This past March, during the initial spike in COVID-19 cases, Bowdoin alumna Amanda Newman ’19 launched Miss Manda Pet Portraits. Since then, she has listed over 300 products for sale on her website and has painted and drawn countless custom pet portraits.
It was during her time at Bowdoin, as a visual arts minor, when she began exploring her passion for the arts and for sharing her work with others.
“At the end of my senior year, I was in a painting class that I really loved,” Newman said in a phone interview with the Orient. “I decided to make a separate art Instagram and thought that maybe I’d sell some things; maybe not.”
After experimenting with various subjects and styles, Newman found an unexpected niche: pet portraits.
“I ended up just making this portrait of my dog that people really liked and wanted of their own pets,” Newman said. “I took to that and just went all in on pet portraits.”
Newman began painting pet portraits for friends and family, but it was only in March when she began making commissions from the paintings.
“I did a little flash sale on my Instagram because I just wanted something to do, so I was like, ‘The first five people who message me, I will do a pet portrait for $10,’” Newman said. “The five people went instantly pretty much, and then other people were willing to pay full price, so that’s when it all started.”
Newman, who was an English and education major, is also a fourth-grade teacher in the Las Vegas area. While she initially had ample time on her hands during the onset of remote learning in March, she now balances her business with being a full-time educator.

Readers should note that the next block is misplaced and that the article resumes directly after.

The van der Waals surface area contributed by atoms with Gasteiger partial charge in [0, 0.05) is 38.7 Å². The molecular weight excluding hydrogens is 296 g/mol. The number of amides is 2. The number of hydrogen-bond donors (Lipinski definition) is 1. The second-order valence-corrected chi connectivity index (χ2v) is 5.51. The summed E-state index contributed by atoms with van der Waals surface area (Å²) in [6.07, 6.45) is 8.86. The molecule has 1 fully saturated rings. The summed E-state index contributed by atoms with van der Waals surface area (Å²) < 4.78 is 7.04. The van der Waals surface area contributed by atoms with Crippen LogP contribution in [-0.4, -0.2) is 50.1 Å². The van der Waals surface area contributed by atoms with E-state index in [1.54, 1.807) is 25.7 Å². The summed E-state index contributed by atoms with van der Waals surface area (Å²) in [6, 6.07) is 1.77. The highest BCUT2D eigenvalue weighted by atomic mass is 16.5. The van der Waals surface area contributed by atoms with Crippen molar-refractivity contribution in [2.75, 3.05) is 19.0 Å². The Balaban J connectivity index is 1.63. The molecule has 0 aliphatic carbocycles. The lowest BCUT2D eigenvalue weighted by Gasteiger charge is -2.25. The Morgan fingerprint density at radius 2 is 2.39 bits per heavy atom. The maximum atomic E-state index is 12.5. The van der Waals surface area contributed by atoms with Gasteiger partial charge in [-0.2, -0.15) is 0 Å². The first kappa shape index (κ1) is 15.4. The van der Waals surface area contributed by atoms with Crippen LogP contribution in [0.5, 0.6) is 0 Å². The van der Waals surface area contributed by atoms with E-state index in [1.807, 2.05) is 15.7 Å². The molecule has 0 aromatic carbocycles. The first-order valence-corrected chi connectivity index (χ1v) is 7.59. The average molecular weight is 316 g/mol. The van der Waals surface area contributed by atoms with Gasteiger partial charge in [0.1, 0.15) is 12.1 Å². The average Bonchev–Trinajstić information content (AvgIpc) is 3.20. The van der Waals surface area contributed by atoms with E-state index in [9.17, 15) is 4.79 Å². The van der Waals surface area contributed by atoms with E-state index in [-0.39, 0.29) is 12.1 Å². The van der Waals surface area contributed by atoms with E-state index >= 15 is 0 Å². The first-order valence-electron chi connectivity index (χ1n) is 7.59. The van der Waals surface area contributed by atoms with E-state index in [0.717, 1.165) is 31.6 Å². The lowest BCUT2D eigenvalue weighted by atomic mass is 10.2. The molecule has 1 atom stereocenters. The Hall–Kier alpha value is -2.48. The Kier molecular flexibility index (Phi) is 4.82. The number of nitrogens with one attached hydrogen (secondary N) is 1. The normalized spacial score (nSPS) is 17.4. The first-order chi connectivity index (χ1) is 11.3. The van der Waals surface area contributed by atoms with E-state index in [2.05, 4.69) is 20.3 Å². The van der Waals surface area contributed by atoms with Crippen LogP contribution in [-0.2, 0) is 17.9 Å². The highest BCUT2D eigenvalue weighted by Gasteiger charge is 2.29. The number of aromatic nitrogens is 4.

“I’ve just been trying to build it up slowly now,” Newman said. “I’m in full-time, virtual education so it’s just mostly what I do on the weekends and a little bit when I have the chance, but I’m definitely hoping to keep growing.”
While her portraits are primarily lighthearted, Newman also uses her unique platform to raise awareness and funds for equity and justice organizations. She has released a Black Lives Matter pet series, 100 percent of the profits of which went to 100 Black Men of Las Vegas.
“I’m teaching in a low-income area, and just seeing the inequalities in schools and knowing how the zip code you’re born into really impacts the education that you get … has really made me want to find ways to raise awareness about these issues,” Newman said. “I’m happy that I can donate a portion of proceeds.”
While Newman is proud of what she has accomplished since March, she feels that COVID-19 restrictions have hindered her growing business.
“I want to eventually move away from doing the custom art and do more things that anyone would buy,” Newman said. “I want to go into pet shops and start doing little pop-up displays, but right now, we have a stay-at-home order. I’m lucky that I still have my teaching job to sustain me, but [business development] is definitely something that I’ve been having to kind of put on hold.”
As Miss Manda continues to grow at a slow but steady rate, Newman is grateful for the skills that she has acquired at Bowdoin and finds herself applying them to both her educational and her artistic pursuits.
“Bowdoin has given me the ability to really work well with people and also to problem solve,” Newman said. “Those are things that I’m taking with me in teaching, and then also hopefully in the future, when I’ll be working with people.”